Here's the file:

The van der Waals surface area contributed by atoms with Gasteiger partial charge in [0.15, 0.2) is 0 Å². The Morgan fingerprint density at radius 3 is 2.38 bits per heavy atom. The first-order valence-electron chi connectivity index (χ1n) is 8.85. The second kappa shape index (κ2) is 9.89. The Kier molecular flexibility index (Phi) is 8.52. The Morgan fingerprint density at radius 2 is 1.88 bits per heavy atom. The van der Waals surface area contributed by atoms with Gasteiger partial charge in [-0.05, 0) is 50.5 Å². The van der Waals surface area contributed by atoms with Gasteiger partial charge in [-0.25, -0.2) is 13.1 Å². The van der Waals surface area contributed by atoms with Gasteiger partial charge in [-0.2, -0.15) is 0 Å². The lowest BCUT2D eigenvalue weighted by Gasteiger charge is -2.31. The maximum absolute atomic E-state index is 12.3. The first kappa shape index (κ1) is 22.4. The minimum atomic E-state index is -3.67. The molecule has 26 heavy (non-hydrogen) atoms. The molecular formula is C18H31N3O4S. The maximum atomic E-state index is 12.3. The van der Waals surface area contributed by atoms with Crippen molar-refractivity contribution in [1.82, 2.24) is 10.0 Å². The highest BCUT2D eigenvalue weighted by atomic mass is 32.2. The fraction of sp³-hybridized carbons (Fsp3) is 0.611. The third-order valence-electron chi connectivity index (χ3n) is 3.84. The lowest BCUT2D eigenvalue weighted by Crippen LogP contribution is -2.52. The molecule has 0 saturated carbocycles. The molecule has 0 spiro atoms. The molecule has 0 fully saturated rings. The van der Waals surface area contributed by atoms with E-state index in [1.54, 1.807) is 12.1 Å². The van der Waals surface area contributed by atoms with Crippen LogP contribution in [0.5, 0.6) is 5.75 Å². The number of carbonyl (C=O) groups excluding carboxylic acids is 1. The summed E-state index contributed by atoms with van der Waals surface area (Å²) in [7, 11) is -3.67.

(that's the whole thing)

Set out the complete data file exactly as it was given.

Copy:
The van der Waals surface area contributed by atoms with Gasteiger partial charge in [0.15, 0.2) is 0 Å². The Morgan fingerprint density at radius 3 is 2.38 bits per heavy atom. The first-order valence-electron chi connectivity index (χ1n) is 8.85. The second kappa shape index (κ2) is 9.89. The Kier molecular flexibility index (Phi) is 8.52. The Morgan fingerprint density at radius 2 is 1.88 bits per heavy atom. The van der Waals surface area contributed by atoms with Gasteiger partial charge in [-0.05, 0) is 50.5 Å². The van der Waals surface area contributed by atoms with Gasteiger partial charge in [-0.25, -0.2) is 13.1 Å². The van der Waals surface area contributed by atoms with Gasteiger partial charge in [-0.2, -0.15) is 0 Å². The lowest BCUT2D eigenvalue weighted by Gasteiger charge is -2.31. The maximum absolute atomic E-state index is 12.3. The first kappa shape index (κ1) is 22.4. The minimum atomic E-state index is -3.67. The molecule has 26 heavy (non-hydrogen) atoms. The molecular formula is C18H31N3O4S. The maximum atomic E-state index is 12.3. The van der Waals surface area contributed by atoms with Crippen molar-refractivity contribution in [1.82, 2.24) is 10.0 Å². The highest BCUT2D eigenvalue weighted by atomic mass is 32.2. The fraction of sp³-hybridized carbons (Fsp3) is 0.611. The third-order valence-electron chi connectivity index (χ3n) is 3.84. The lowest BCUT2D eigenvalue weighted by Crippen LogP contribution is -2.52. The molecule has 0 saturated carbocycles. The molecule has 0 spiro atoms. The molecule has 0 fully saturated rings. The van der Waals surface area contributed by atoms with E-state index in [1.54, 1.807) is 12.1 Å². The van der Waals surface area contributed by atoms with Crippen LogP contribution in [0.5, 0.6) is 5.75 Å². The number of carbonyl (C=O) groups excluding carboxylic acids is 1. The summed E-state index contributed by atoms with van der Waals surface area (Å²) in [7, 11) is -3.67.